27 Mar 2016

Syria government forces 'enter Palmyra'

8:31 am on 27 March 2016

Syrian government forces have advanced into Palmyra on several fronts backed by air strikes and artillery, a monitoring group says.

Syrian pro-governement forces hold a position in Palmyra on March 26, 2016, during a military operation to retake the ancient city from the jihadist Islamic State (IS) group.

Syrian pro-governement forces hold a position in Palmyra on 26 March during the operation to win back the ancient settlement. Photo: AFP

The UK-based Syrian Observatory for Human Rights said the fighting was the most intense yet seen in the army's campaign to recapture the city from so-called Islamic State (IS).

IS seized the Unesco World Heritage site and adjoining modern town in May.

It destroyed archaeological sites, drawing global outrage.

Two 2000-year-old temples, an arch and funerary towers were left in ruins.

Government forces had taken neighbourhoods in the western and northern parts of the city, the observatory said.

File picture, June 19, 2010 shows the Arch of Triumph among the Roman ruins of Palmyra, 220 kms northeast of the Syrian capital Damascus AFP PHOTO / FILES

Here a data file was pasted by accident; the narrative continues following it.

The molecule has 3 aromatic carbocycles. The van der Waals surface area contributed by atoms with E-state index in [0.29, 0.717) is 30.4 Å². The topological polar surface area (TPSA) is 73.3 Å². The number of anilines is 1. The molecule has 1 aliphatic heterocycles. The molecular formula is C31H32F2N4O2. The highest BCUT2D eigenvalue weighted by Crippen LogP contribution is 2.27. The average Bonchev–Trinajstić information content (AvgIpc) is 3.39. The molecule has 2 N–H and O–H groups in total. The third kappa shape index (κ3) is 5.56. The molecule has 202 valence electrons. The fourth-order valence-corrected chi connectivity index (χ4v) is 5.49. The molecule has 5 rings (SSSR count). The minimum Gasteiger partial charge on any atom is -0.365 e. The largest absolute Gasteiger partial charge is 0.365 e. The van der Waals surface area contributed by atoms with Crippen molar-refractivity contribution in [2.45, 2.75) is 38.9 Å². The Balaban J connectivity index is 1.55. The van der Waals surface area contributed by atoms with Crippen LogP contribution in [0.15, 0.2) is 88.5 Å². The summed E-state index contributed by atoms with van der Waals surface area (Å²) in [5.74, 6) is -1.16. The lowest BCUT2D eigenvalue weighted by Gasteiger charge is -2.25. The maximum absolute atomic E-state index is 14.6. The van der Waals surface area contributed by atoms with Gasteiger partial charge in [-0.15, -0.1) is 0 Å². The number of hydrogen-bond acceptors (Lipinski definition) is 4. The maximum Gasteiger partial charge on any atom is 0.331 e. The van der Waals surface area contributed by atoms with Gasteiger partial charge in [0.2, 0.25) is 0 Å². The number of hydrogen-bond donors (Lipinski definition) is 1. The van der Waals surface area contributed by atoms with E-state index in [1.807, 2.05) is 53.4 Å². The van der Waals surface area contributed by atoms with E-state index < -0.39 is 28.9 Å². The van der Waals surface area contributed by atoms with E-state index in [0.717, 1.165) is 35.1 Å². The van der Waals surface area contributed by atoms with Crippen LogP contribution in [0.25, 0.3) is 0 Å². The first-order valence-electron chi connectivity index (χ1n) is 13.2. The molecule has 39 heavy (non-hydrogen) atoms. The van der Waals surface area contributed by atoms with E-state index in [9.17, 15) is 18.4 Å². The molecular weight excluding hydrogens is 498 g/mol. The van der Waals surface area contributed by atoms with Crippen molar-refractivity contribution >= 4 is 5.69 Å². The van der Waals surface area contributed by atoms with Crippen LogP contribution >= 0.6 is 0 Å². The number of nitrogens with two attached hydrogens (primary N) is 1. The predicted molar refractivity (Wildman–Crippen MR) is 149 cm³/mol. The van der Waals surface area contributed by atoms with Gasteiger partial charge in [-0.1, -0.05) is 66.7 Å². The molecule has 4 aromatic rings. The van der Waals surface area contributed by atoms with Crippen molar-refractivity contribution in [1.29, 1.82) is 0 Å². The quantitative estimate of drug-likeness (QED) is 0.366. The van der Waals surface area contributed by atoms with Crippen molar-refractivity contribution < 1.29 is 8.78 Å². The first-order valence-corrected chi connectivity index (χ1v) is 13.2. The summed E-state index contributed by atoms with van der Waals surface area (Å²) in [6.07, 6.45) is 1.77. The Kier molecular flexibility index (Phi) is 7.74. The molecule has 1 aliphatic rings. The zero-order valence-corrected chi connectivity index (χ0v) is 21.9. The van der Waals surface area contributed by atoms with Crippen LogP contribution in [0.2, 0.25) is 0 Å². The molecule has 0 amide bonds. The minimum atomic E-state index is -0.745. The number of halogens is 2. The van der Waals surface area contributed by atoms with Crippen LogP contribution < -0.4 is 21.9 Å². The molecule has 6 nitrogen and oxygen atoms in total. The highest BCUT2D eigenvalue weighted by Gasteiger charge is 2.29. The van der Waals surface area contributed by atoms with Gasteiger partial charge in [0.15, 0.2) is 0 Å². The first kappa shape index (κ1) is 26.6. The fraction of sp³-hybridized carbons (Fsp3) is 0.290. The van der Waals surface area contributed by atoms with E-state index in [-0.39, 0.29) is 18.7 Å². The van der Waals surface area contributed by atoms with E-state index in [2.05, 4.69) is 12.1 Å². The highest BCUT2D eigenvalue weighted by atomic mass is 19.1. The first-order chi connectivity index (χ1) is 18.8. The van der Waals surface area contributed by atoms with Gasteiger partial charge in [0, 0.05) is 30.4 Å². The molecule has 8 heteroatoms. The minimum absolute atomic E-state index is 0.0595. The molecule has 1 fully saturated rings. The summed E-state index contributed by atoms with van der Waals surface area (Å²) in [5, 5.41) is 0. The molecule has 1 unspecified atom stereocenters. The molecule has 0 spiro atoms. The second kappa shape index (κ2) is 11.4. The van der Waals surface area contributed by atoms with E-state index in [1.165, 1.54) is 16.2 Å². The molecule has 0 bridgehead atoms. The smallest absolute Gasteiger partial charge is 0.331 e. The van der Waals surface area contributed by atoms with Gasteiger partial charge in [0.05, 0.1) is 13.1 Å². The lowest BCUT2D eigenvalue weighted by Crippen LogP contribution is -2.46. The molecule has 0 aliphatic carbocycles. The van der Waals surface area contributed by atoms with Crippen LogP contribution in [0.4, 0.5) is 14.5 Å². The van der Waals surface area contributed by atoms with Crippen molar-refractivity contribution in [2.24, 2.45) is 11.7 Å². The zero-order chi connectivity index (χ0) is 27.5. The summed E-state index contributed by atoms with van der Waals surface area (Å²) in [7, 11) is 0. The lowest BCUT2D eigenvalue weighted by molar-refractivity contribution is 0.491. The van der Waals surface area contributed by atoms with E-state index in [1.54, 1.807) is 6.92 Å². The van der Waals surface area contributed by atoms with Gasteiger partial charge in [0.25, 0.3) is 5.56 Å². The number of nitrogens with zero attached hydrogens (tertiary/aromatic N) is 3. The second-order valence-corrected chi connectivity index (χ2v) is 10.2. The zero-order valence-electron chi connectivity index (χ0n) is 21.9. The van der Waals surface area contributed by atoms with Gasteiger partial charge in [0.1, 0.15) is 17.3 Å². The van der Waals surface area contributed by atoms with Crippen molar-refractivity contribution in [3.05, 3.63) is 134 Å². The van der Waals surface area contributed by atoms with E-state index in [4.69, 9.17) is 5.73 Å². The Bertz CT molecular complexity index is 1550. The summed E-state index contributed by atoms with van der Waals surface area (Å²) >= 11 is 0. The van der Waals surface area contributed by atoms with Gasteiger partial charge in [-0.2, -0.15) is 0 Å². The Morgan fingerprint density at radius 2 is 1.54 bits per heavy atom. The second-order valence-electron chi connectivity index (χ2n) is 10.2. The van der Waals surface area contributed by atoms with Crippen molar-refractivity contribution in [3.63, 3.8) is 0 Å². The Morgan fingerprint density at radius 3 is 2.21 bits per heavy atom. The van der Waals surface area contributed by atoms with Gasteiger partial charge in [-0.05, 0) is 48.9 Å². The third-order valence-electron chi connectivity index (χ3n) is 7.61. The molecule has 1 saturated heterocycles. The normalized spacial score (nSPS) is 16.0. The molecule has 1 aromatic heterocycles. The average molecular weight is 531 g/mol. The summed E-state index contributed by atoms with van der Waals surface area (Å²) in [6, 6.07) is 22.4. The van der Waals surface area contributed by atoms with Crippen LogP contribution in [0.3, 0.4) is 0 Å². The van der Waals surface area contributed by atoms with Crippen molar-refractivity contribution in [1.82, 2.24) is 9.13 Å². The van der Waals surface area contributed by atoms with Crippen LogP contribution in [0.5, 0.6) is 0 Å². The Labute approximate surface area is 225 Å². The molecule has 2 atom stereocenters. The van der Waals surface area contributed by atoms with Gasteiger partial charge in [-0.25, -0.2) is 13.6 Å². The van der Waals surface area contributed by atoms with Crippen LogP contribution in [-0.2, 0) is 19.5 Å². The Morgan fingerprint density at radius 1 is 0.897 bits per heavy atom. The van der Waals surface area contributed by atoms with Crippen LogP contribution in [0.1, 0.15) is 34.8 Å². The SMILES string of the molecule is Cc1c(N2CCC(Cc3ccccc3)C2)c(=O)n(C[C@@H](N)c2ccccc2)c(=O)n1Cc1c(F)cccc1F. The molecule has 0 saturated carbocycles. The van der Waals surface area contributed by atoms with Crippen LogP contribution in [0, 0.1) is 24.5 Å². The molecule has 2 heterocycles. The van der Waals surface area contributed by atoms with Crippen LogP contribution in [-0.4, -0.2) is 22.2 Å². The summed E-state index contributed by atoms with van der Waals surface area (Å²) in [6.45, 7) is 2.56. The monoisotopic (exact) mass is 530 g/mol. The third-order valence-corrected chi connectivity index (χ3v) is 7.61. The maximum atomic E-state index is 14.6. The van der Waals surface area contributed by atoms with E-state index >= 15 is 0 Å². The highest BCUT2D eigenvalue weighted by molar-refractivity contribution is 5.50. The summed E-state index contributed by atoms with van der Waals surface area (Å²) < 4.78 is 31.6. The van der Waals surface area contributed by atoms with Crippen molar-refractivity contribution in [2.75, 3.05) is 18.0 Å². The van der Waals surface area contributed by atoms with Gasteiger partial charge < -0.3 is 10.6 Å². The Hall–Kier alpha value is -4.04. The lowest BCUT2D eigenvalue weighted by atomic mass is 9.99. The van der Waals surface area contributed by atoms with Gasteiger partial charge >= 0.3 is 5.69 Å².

The Arch of Triumph among the Roman ruins of Palmyra before it was destroyed Photo: AFP

Syrian state media said earlier the army had taken full control of the al-Amiriya district on Palmyra's northern edge.

TV footage showed repeated explosions and smoke rising from many buildings.

On Friday, Syria's official Sana news agency reported that troops, backed by Russian air strikes, had taken a reconstructed 13th century castle perched on a hill to the west of the Roman-era ruins.

The castle, known as Qalaat Shirkuh or Qalaat Ibn Maan, sits on a 150m-high hilltop overlooking the ruins and is of strategic importance, pro-government media reported.

Government forces briefly entered the town on Thursday but were pushed back.

The prospect of its liberation has been welcomed by Unesco, the UN's cultural agency, which has described the destruction of Palmyra as a war crime.

The jihadist group, which has also demolished several pre-Islamic sites in neighbouring Iraq, believes that such structures are idolatrous.

But the head of Syria's antiquities authority Mamoun Abdelkarim promised to repair as much of the damage as possible as a "message against terrorism".

In addition to its ruins, Palmyra is situated in a strategically important area on the road between the capital, Damascus, and the contested eastern city of Deir al-Zour.

Recapturing Palmyra would be a significant victory for the government and Russia, which withdrew most of its forces last week after a six-month air campaign against opponents of President Bashar al-Assad.

Russia's intervention is widely seen as having turned the tide of the five-year civil war in Mr Assad's favour.

The ancient city of Palmyra